RSR. It ripped around the block a few times just to make sure. A good cat was installed
and this SC is as sharp as a tack.
The CAT had big pieces broken inside and the
honeycomb material was melted so thanks to Allen Faraballah I came out looking good.
Remember, a good engine should have a good blast from the exhaust pipe.
Installing Later Instruments in an Early
The early 911 and 356s secured their instruments to the
dash panel with 'U brackets and hand tightened screw nuts. This was an excellent
method until the area behind the dash was all filled up with ducts and other components.
The factory started installing instruments from the front in 1969 as access was impossible
without removing the whole ventilation system. You wouldnt want to do that! The
69 cars had a rubber sleeve that slides over the instruments and then the item would
slip nicely into the dash.
For the early cars there have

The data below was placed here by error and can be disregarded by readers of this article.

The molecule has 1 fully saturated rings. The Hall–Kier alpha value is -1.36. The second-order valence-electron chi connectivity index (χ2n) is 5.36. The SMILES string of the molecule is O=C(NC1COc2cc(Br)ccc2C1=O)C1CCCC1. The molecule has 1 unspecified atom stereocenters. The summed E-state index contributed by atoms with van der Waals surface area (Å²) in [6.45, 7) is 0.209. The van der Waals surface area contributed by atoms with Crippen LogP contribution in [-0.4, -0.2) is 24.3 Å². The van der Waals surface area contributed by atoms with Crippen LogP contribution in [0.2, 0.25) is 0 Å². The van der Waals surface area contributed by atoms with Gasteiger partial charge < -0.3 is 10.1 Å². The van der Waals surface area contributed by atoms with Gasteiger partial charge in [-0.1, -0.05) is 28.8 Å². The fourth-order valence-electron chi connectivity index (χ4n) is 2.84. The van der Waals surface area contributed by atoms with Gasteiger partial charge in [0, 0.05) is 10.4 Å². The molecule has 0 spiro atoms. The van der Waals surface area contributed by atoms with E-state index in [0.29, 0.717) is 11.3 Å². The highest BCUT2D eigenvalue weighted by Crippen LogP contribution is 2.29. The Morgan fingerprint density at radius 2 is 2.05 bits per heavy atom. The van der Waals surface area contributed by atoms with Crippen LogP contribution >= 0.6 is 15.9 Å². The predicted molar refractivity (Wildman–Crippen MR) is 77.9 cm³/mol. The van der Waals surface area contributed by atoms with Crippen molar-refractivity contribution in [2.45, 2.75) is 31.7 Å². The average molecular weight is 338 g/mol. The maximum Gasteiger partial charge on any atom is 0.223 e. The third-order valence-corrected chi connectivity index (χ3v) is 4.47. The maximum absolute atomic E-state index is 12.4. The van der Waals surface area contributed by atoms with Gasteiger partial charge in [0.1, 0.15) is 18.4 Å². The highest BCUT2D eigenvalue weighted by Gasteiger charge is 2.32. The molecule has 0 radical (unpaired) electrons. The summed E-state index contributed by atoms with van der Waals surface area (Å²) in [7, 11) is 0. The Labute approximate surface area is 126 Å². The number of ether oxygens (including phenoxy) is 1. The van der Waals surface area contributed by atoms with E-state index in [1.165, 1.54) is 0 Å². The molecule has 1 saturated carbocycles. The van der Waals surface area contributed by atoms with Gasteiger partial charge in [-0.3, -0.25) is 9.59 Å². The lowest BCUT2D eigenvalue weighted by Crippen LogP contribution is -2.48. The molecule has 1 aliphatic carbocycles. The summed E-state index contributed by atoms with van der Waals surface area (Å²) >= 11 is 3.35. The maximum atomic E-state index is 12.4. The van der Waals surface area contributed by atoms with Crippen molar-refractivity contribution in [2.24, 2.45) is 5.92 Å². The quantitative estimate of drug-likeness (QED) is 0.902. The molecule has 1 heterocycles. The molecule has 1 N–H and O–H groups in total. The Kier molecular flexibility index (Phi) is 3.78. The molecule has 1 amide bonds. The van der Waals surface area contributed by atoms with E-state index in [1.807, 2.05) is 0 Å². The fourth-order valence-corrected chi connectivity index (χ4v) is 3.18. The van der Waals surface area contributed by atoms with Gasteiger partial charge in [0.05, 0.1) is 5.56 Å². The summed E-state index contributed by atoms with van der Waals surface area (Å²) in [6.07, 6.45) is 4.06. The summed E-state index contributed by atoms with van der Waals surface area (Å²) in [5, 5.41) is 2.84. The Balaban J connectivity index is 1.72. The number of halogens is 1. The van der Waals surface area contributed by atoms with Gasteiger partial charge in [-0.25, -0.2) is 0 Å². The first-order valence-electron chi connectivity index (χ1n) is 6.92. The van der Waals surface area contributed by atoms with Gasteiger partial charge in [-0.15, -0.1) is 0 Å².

been all kinds of methods used to install the later instruments. Mostly duct tape wrapped
around the instrument until the right fit could be made. The problem is the duct tape does
not always hold the instrument flush with the dash and removal to replace a bulb becomes a
mess when the tape rolls up and the instrument is half in and half out of the dash.
Relief is on the way. VELCRO kits with a roll
of black fuzzy self sticking velcro. I use the 1/2 inch stuff cut into small
. about 2 inch pieces. Place the velco on the
instrument about 1/8 inch from the outer ring. You should trial fit the instrument without
the wires connected to get the fit right. If the fit is too tight trim off some of the
velcro and if it isnt snug enough add some more.
This idea came to me while browsing in a
hardware store. Ive been wondering why on earth it took so long to finally solve the
problem. I have been using this method since last winter with great results and it is much
easier than anything I have tried in the past.
Trouble with Buying New Tires